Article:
Your approach to your agency will determine how much you get out of them. Think about this: agencies work with multiple clients. The advantage to this scenario for your business is that they have a broader perspective on SEO/PPC/marketing than you can possibly have. They are learning from multiple unique scenarios (their individual clients) at once, and then passing those lessons along to you. As an SEO consultant, I have the opportunity to work on multiple websites on a regular basis, and therefore gain broader understanding of search algorithms and how they apply to different situations (a special advantage over an in-house SEO). Oftentimes subject matter experts have some really good nuggets of information that only this kind of experience can yield. And that’s the kind of knowledge you want to be getting.
Lexi Mills – Head of Digital at Dynamo PR
One of the key factors that I have seen contribute to successful in-house and agency relationships is spending some time getting to know each others’ skill sets. A less formal meeting in a coffee shop or restaurant can be great for this as it puts everyone at ease. If you do this in a formal setting you will find that the various teams can become more defensive and territorial which is not conducive to effective collaboration. Once you know where each others strengths lie you can then utilise them more effectively. Sounds simple but the way most people’s knowledge of digital has developed is non linear and as such many people can be highly competent in one area and not as experienced in another which can make cross communications difficult if you don’t understand this.
Some other tactics I have been using with our clients is making sure that everyone gets invited to all agency meetings and gets added on to all reporting emails. These meetings and reporting emails tend to happen once every few weeks. It came to my attention a while ago that the SEO teams and agencies were often not invited or cc’d on reporting emails. By having a representative there at these meetings and looping everyone in on reporting emails you will find that the teams naturally work together more.
Something I have always been a huge believer in is making sure in-house teams are open about their KPI’s as these often differ from their agencies. If your agencies know how you’re being measured they can often pass opportunities on that they may not have otherwise. It’s also good to send your agencies Google Calendar invites for when the in-house team is due to have any big feedback meetings This means the agencies know to get in touch a few days before to find out if they can provide any relevant information for the meetings and equally means that the in-house team will not get hit with loads of emails from their agencies whilst they are preparing for these meetings.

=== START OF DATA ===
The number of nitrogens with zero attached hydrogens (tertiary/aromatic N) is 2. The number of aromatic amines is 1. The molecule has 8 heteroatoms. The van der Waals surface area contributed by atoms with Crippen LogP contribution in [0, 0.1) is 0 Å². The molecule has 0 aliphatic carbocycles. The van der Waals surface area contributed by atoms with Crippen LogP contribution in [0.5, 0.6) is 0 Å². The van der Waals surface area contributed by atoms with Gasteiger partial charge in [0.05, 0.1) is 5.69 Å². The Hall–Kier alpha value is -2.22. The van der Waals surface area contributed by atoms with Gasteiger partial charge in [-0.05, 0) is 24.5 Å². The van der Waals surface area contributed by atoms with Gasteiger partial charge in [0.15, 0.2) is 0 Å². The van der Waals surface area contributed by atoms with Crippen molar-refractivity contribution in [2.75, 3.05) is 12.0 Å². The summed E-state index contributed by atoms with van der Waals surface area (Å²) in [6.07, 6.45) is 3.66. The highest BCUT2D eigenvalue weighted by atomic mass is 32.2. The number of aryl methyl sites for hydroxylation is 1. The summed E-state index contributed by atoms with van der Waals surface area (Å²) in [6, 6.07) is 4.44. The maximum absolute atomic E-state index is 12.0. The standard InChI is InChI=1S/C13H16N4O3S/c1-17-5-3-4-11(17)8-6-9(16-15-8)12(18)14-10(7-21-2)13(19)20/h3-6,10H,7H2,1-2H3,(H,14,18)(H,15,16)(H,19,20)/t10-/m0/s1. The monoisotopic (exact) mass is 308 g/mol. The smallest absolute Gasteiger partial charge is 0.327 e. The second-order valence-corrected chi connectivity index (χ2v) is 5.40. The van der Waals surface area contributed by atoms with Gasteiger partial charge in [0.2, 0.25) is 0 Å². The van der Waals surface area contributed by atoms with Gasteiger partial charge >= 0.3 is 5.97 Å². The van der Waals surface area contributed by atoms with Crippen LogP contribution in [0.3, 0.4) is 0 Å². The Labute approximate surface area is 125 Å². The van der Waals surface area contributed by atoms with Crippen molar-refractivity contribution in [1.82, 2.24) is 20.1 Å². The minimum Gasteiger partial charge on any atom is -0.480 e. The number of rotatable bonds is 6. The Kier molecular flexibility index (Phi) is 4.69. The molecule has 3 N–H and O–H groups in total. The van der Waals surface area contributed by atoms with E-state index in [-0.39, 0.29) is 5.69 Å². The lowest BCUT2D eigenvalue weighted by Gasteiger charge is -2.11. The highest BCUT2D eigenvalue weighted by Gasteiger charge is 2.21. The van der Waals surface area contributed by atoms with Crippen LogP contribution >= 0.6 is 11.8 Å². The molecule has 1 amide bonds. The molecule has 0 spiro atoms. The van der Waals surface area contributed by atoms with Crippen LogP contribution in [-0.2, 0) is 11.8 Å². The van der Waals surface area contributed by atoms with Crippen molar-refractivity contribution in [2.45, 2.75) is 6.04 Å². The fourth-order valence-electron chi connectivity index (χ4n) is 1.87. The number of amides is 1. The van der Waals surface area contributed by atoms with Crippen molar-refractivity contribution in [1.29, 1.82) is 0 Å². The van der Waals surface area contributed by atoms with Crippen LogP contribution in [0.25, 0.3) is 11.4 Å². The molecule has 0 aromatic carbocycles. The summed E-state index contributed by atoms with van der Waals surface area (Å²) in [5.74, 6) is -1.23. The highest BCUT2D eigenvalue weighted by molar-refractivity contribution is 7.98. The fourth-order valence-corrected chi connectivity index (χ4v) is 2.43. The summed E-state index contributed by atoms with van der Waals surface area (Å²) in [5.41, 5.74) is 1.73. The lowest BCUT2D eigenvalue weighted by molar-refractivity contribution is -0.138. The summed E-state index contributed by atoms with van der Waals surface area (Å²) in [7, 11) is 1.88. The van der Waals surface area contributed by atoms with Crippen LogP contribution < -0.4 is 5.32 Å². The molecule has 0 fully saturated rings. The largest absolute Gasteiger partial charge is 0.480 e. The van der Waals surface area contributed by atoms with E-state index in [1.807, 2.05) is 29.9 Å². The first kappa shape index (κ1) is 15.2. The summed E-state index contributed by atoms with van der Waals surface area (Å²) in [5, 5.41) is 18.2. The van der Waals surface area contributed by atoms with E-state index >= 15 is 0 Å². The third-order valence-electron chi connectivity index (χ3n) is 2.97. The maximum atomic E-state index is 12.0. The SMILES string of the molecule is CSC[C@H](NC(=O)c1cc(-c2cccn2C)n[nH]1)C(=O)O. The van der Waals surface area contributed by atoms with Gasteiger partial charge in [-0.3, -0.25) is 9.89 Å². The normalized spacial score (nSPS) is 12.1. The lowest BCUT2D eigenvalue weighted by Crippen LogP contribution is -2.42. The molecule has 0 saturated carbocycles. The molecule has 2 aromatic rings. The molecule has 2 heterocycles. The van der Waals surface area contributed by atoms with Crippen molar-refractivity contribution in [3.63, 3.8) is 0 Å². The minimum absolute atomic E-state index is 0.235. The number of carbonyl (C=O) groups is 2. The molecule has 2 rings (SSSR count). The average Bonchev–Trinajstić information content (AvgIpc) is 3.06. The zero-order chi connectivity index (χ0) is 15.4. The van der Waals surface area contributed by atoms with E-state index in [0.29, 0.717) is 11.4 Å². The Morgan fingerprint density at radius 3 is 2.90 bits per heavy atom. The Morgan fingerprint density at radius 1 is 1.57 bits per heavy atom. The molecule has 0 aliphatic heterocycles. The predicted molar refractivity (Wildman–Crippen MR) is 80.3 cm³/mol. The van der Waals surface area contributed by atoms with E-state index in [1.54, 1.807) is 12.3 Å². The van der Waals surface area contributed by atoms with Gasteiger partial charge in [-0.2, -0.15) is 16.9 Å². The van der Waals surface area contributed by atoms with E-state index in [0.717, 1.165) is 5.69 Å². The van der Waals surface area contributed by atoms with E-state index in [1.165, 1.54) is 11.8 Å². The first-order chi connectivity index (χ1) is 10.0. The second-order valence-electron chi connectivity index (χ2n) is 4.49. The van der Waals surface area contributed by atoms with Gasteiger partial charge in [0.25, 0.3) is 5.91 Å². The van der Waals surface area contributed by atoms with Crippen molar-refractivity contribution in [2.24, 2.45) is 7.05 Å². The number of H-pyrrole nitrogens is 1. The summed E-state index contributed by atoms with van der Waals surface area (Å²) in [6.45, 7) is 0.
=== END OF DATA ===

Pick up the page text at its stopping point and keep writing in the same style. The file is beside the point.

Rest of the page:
Valory Gilpin – Director of Branding and new membership acquisition at Calrson rezidor hotel group
I recommend that a company in-house marketing department use a very detailed creative brief that will ensure a thorough description of the project you need from your agency. The result will be getting a project back from your agency that you envisioned and it will save your company budget by not having multiple versions going back and forth.
In addition to the creative brief, set up regular status meetings with the agency creative team to ensure you are answering any questions they may have or providing updates about the project.
Also, a picture speaks a thousand words. For example, if you have something in mind for the type of marketing piece you are looking for, find an example to send along with your creative brief. This will take the “guess work” out of the equation and provide the agency with a clear picture of what you would like in the final marketing piece.
Checklist For a successful partnership
- Setting realistic timelines and budgets
- Open communication: pick up the phone
- Use of real-time communication tools like Trello, Google Docs, and Evernote
- Full buy-in and trust on the client side
- Prioritization of business goals: volume vs. quality
- Developing S.M.A.R.T. business objectives (Specific, Measurable, Achievable, Realistic, and Timely)
- Defining the agency as a strategic partner versus a production agency
- The use of creative briefs and scope of work documents
- Regular status meetings (weekly)
- Understand in-house and agency perspectives and subject matter expertise
And… here are my two cents: Offer shared access web analytics and enterprise marketing tools: this allows the agency and in-house partner to have the same level of context.
There you have it – Stay tuned for the next “Ask an Expert” in six weeks, and in the meantime comment on your opinions on this topic!